Author’s note: Welcome, and thank you for your interest in my web site. Here you can find many things related to my trilogy, ‘Venice, East and West.’ My trilogy comprises the books ‘Venetian Born,’ “Venetian Crucible,’ and ‘Land of Tribute.’

‘Venetian Born’ begins in 1572 on the Venetian Lido and ends in the city of Venice in 1623. Essentially, it is a story about friendship, and particularly the friendship of Piero Casaer Alberti and Giulio Caesar Alberti; two boys from different Alberti families, each with very different backgrounds. Having been raised on an idyllic cove off the land where he and his father raise market vegetables sold on the Venetian Rialto, Piero is not too happy about his parents recent move to into town. Living at the blustery tavern-like osteria of his grandfather does not seem like much of a bargain to either a country boy or to his dog.

But the Lido port town of Malamocco seems even stranger to Giulio, who has been taken there from his parents’ summer villa for his health–and only knows that and his palace-centered life in Venezia. But after a summer there he returns to the city not only cured but inspired by a friendship which is destined to prevail and thrive over the course of this first book and my next one, too. In both books the action swings back and forth from the boisterous Malamocco full of sea captains, mercenaries and duels to the city full of palace intrigue and colorful culture.

‘Venetian Crucible’ follows our two friends’ Bildungsroman from the day in 1629 that Giulio discovers his best friend has become a boxer during a lull in their frienship. It is through Piero and a mutual friend both had made in Malamocco, Father Leo, that Giulio is exposed to the mafia-like underbelly of his city beyond his wildest imagination. When war with Hapsburg Spain and Austria comes, both Piero and Giulio answer the call; Giulio journeying west to the republic’s frontier near Mantova as an adjunct cryptologist, Piero sailing east as a supercargo to a mutual friend of theirs, Ji, who is returning home to Constantinople.

Both young men arriving back at about the same time a plague sweeps over Venice and its environs, the two friends and Father Leo each take up their own crucibles: Piero is jailed for an insubordination on the ship and ends up fleeing the law. Giulio serves his family doctor and friend and so is thrown into the city’s effort to stem the plague–all the while wondering what has happened to his betrothed Evangelina, who has disappeared. While Father Leo battles the apostasy of the gypsies and ‘reverendissimo’ while serving his destitute parish, Piero’s father, Fiamo, is declared missing after delivering supplies up the Po to the besieged Mantova.  It is the winter of 1631 when the two friends part to fulfill their destinies; Piero sailing away to Holland and America, Giulio sailing east to ultimately join the Venetian embassy in Constantinople.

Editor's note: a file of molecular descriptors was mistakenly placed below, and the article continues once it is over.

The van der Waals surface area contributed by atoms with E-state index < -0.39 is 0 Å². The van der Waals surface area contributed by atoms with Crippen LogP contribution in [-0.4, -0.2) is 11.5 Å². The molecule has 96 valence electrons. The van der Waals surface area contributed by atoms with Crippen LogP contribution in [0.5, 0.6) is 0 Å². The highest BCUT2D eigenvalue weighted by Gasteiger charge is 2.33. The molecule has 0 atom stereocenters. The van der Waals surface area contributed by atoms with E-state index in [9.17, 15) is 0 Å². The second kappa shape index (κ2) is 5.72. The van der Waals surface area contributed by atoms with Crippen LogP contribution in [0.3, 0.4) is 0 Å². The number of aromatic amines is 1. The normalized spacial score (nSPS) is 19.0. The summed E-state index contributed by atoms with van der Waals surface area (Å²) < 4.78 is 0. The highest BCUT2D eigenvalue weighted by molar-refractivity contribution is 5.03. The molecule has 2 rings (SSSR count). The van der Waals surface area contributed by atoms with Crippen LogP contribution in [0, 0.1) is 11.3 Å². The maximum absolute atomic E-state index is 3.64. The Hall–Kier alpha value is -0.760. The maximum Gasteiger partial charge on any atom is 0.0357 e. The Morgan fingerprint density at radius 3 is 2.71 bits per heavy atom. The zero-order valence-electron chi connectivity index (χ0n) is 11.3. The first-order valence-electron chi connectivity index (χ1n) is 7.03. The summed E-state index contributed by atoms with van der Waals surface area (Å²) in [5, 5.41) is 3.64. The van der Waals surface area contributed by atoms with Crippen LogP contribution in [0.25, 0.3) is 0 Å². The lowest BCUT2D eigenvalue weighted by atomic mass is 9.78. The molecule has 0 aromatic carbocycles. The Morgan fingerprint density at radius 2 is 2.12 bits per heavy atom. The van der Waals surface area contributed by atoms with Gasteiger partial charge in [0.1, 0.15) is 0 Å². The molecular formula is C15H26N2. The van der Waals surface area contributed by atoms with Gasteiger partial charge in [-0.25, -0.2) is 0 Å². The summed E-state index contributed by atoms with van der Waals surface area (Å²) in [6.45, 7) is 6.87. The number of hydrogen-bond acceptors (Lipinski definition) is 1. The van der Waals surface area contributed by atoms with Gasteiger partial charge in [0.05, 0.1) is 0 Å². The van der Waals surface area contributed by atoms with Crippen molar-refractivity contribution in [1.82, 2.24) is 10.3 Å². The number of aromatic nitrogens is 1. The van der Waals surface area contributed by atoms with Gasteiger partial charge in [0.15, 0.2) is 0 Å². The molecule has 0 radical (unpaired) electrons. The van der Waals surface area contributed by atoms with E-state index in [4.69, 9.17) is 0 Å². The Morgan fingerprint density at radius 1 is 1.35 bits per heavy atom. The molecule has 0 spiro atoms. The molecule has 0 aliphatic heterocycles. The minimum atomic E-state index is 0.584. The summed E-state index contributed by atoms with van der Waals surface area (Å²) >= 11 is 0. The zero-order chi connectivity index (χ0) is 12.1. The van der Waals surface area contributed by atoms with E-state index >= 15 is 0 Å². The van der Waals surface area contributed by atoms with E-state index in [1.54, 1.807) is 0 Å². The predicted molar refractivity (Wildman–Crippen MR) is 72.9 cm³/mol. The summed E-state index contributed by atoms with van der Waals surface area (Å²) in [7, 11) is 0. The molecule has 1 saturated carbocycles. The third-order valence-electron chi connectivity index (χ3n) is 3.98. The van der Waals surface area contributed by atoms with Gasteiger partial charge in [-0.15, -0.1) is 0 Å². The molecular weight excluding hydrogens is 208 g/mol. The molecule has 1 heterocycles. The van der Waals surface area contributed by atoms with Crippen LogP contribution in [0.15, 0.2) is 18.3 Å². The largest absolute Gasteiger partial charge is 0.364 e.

In ‘Land of Tribute,’ Piero (now called Piet or Pieter, by the Dutch) endures an eleven-month odyssey to reach America, where he builds his first house on Manhattan with the timber he has felled and cut up the Hudson. Despairing for the five-year prolongation of his love, Judy Jans Manje’s promised arrival, he is swept off his feet by a beautiful Metoac squaw, Machequa. A bead maker and princess of her Long-Island people, she opens up her world to him–her brother, Nyantich, becoming an arbitrator and mentor to the Mohawks. it is just before they consummate their relationship, however, that Judy Jans and her family arrive from Amsterdam. It is a cruel fate that war breaks out in the middle of everything, much of New Nederland falling prey to the wildenfolk seeking revenge for two night-time massacres perpetrated by the director of the colony.

This story begins in 1634 and ends in 1687, when the youngest of Judy Jan and Pieter’s three sons, William, returns to Venice in time to visit his father’s friend, Giulio. On his deathbed, Giulio bequeaths certain things to William, one which includes a certain osteria once owned by Piero’s grandfather–now an empty house Giulio has bought with his vast accumulation of unspent wealth–to run an olive oil  business out of for the making of soap in the New World. it is the least thing Giulio tells William he could do for the many entertaining stories of Giulio’s old friend, Piero, who never did go back to Venice.

So, what happened to Giulio in Constantinople?–you might well ask? Well, stay tuned, for it a work-in-progress, and will be called, appropriately enough, ‘Venetian Embassy.’

In summary, then, my good reader, it is my hope that you will find my blog to be a source of much anecdotal information. Contact me about anything of interest to you about this period of time spanning roughly one hundred years in what is called the New Modern Era. In each blog I have inserted a link to some factoid, and in some blogs an extensive bibliography and glossary of both Venetian and Dutch terminology and customs.